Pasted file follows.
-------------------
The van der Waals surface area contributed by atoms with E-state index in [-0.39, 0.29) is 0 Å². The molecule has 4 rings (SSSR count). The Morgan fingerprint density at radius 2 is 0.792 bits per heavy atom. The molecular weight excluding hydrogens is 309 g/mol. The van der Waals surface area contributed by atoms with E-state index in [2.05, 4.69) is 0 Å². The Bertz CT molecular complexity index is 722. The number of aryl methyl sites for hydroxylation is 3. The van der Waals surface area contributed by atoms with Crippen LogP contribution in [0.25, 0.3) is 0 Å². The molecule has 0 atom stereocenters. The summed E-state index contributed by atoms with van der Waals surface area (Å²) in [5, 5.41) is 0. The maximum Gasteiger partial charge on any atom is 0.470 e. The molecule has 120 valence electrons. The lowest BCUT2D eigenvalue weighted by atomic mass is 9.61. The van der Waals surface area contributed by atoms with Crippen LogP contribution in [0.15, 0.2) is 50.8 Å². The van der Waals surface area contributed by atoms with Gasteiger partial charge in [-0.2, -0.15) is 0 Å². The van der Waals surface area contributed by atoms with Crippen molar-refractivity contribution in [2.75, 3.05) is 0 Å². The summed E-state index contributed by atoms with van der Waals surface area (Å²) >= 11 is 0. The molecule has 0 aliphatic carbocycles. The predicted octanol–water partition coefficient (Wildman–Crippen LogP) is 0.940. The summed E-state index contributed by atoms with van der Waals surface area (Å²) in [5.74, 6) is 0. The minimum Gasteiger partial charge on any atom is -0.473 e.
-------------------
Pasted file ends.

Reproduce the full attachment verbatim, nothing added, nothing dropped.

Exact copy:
The van der Waals surface area contributed by atoms with E-state index in [-0.39, 0.29) is 0 Å². The molecule has 4 rings (SSSR count). The Morgan fingerprint density at radius 2 is 0.792 bits per heavy atom. The molecular weight excluding hydrogens is 309 g/mol. The van der Waals surface area contributed by atoms with E-state index in [2.05, 4.69) is 0 Å². The Bertz CT molecular complexity index is 722. The number of aryl methyl sites for hydroxylation is 3. The van der Waals surface area contributed by atoms with Crippen LogP contribution in [0.25, 0.3) is 0 Å². The molecule has 0 atom stereocenters. The summed E-state index contributed by atoms with van der Waals surface area (Å²) in [5, 5.41) is 0. The maximum Gasteiger partial charge on any atom is 0.470 e. The molecule has 120 valence electrons. The lowest BCUT2D eigenvalue weighted by atomic mass is 9.61. The van der Waals surface area contributed by atoms with Crippen LogP contribution in [0.15, 0.2) is 50.8 Å². The van der Waals surface area contributed by atoms with Gasteiger partial charge in [-0.2, -0.15) is 0 Å². The van der Waals surface area contributed by atoms with Crippen molar-refractivity contribution in [2.75, 3.05) is 0 Å². The summed E-state index contributed by atoms with van der Waals surface area (Å²) >= 11 is 0. The molecule has 0 aliphatic carbocycles. The predicted octanol–water partition coefficient (Wildman–Crippen LogP) is 0.940. The summed E-state index contributed by atoms with van der Waals surface area (Å²) in [5.74, 6) is 0. The minimum Gasteiger partial charge on any atom is -0.473 e.